Canada, Libya and R2P
After the dismal failures of non-intervention by the international community in Somalia, Rwanda, and Bosnia; after the controversial NATO bombing of Serbia in the Kosovo crisis, in which Canadian Forces aircraft played a lead role; after the initial lies and “misstatements of truth” and the imaginative but transparent post-hoc humanitarian justifications offered by the Bush administration for its invasion of Iraq; and as the US and NATO-led intervention in Afghanistan slowly morphed from the defeat of al-Qaeda and the Taleban into a far more ambitious state and nation-building exercise, the Canadian-inspired doctrine and norm called The Responsibility to Protect (R2P) slowly gained international political traction.
From its unveiling in December 2001, to its adoption in carefully calibrated form by the UN General Assembly at the celebratory, 60th anniversary World Summit in September 2005, R2P moved from preliminary idea to emergent norm, to accepted practice (Click here for the official UN short history on R2P). In early 2011, slightly less than 10 years after its initial presentation, R2P “went operational” in UN Security Council-authorized missions in Cote d’Ivoire and, most notably, Libya.
The UN mission in Cote d’Ivoire (UNOCI), which saw UN attack helicopters used in April 2011 to bring a halt to a civil conflict over a disputed presidential election that had caused over 1,000 deaths and a half million displaced Ivorians, was hailed as the international body “getting it right”, and the UNOCI caused little international controversy. The UNSC-authorized, NATO-led international intervention in Libya, however, morphed from a generally accepted operation in March 2011 to prevent mass atrocities through aerial enforcement of a no-fly zone and the protection of civilian population areas from attack, into a far more divisive action that its critics saw as NATO planes being used by the National Transitional Council rebel forces as their air force; and as NATO (“the West”) engaging in targeted assassination and regime change against the now unpopular dictator, Muammar Gaddafi.
The Canadian government of Prime Minister Stephen Harper, which earlier had turned its back on R2P as a Liberal government idea and reportedly banned its diplomats from using the term R2P except in direct reference to the report, now jumped eagerly – and with no noticeable sense of irony – onto the R2P bandwagon (click here to read Canadian International Human Rights Lawyer Jillian Siskind’s take on Canada, partisanship and R2P). Knowing almost nothing about the NTC rebels who it now sought to support with Canadian Forces assets, the Harper government more likely was looking for a new military role that it could play alongside Washington, and perhaps also wanted to show sceptical Canadian critics the value of modern, advanced technology aircraft in order to help justify domestically its non-competitive, multi-billion dollar F-35 procurement program.
Several months of bombing later, Gaddafi is defeated, captured alive and then killed in questionable circumstances, and Ottawa holds a public celebration of military victory. The interim rebel government has taken some small, positive steps towards rebuilding Libya. But did the Libya mission kill the political credibility of R2P? (Click Here for Foreign Policy’s indepth look at Libya and what it means for Humanitarianism) Russia and China, permanent members on the UN Security Council, abstained on the vote that passed Resolution 1973 authorizing the use of force in Libya. After watching, and clearly expressing their concern with the NATO mission as it stepped far beyond the limited mandate provided by R1973, they are very unlikely to offer such a mandate again for a UN R2P mission if NATO will be the ‘operating coalition’. Perhaps they would, if a combined Russian-Chinese military force was to take the lead – but what would the West think about that?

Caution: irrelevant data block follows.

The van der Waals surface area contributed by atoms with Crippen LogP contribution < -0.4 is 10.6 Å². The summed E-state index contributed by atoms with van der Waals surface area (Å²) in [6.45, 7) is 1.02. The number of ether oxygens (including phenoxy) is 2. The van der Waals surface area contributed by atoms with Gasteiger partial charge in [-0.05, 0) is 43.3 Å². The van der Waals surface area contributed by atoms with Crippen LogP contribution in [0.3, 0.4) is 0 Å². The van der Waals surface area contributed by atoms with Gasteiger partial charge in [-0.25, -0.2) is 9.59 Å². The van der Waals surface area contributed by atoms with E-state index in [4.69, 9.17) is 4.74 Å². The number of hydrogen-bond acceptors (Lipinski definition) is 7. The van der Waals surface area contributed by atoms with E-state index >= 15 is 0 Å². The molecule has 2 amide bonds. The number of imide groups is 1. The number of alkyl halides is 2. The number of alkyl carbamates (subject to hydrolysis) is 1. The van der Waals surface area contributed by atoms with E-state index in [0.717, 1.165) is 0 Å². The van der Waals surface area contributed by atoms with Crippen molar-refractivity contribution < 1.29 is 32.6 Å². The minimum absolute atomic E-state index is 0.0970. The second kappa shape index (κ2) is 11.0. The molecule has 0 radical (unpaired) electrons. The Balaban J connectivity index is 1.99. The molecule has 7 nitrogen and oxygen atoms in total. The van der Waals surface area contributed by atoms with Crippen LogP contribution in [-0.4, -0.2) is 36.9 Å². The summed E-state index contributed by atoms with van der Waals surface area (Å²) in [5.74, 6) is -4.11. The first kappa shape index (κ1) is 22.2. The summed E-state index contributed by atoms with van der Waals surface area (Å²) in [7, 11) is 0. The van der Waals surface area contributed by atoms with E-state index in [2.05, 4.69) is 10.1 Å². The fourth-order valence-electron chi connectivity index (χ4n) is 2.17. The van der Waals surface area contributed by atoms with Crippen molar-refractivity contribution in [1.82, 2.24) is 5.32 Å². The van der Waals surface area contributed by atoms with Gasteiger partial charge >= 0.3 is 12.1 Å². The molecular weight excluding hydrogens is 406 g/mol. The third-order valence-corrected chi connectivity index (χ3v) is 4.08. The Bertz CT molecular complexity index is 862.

R2P was a good idea, and the notion of a norm of responsibility for protecting vulnerable civilian populations threatened by harm or suffering harm (and by this, R2P refers to mass atrocity crimes including war crimes, crimes against humanity, genocide and ethnic cleansing) surely is a valuable step forward. In another post, I will talk about the dilemmas and the flaws of R2P and our need for pragmatic realism in understanding what it really means in practice. However, it may be that the example of its implementation in Libya already has undermined the likelihood that another such mission will be supported in the Security Council. The Western military powers effectively eliminated through proxy forces and NATO air cover, another Middle Eastern/North African leader who they had determined was dangerous; their victory, however, may be the last one for The Responsibility to Protect.
Alistair Edgar is an Associate Professor in the Department of Political Science at Wilfrid Laurier University, the Executive Director of the Academic Council on the United Nations System (ACUNS), and Co-Director of the Laurier Centre for Military Strategic and Disarmament Studies.
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